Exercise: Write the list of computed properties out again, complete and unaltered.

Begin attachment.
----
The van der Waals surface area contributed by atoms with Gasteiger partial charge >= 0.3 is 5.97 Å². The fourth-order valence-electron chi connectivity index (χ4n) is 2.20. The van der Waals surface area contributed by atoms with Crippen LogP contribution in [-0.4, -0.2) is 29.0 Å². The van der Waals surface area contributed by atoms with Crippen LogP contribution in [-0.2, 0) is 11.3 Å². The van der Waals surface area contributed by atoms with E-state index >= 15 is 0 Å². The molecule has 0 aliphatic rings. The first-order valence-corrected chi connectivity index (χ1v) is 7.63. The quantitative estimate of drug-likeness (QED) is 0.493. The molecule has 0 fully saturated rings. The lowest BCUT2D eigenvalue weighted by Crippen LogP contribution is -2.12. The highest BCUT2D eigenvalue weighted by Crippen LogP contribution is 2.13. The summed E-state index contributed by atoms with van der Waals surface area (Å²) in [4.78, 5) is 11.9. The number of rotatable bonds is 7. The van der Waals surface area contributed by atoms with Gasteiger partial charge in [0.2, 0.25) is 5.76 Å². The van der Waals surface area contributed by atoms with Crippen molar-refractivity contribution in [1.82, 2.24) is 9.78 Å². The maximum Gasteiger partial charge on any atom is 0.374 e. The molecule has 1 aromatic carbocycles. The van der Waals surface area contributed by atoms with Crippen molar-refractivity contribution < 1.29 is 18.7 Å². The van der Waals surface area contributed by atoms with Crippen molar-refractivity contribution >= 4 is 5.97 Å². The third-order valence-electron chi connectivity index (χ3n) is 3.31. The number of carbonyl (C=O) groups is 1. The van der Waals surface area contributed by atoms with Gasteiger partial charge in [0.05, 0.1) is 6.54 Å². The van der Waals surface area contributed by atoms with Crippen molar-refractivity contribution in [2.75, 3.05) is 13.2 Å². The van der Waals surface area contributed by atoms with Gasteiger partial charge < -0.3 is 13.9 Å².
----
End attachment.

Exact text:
The van der Waals surface area contributed by atoms with Gasteiger partial charge >= 0.3 is 5.97 Å². The fourth-order valence-electron chi connectivity index (χ4n) is 2.20. The van der Waals surface area contributed by atoms with Crippen LogP contribution in [-0.4, -0.2) is 29.0 Å². The van der Waals surface area contributed by atoms with Crippen LogP contribution in [-0.2, 0) is 11.3 Å². The van der Waals surface area contributed by atoms with E-state index >= 15 is 0 Å². The molecule has 0 aliphatic rings. The first-order valence-corrected chi connectivity index (χ1v) is 7.63. The quantitative estimate of drug-likeness (QED) is 0.493. The molecule has 0 fully saturated rings. The lowest BCUT2D eigenvalue weighted by Crippen LogP contribution is -2.12. The highest BCUT2D eigenvalue weighted by Crippen LogP contribution is 2.13. The summed E-state index contributed by atoms with van der Waals surface area (Å²) in [4.78, 5) is 11.9. The number of rotatable bonds is 7. The van der Waals surface area contributed by atoms with Gasteiger partial charge in [0.2, 0.25) is 5.76 Å². The van der Waals surface area contributed by atoms with Crippen molar-refractivity contribution in [1.82, 2.24) is 9.78 Å². The maximum Gasteiger partial charge on any atom is 0.374 e. The molecule has 1 aromatic carbocycles. The van der Waals surface area contributed by atoms with Crippen molar-refractivity contribution < 1.29 is 18.7 Å². The van der Waals surface area contributed by atoms with Crippen molar-refractivity contribution >= 4 is 5.97 Å². The third-order valence-electron chi connectivity index (χ3n) is 3.31. The number of carbonyl (C=O) groups is 1. The van der Waals surface area contributed by atoms with Gasteiger partial charge in [0.05, 0.1) is 6.54 Å². The van der Waals surface area contributed by atoms with Crippen molar-refractivity contribution in [2.75, 3.05) is 13.2 Å². The van der Waals surface area contributed by atoms with Gasteiger partial charge < -0.3 is 13.9 Å².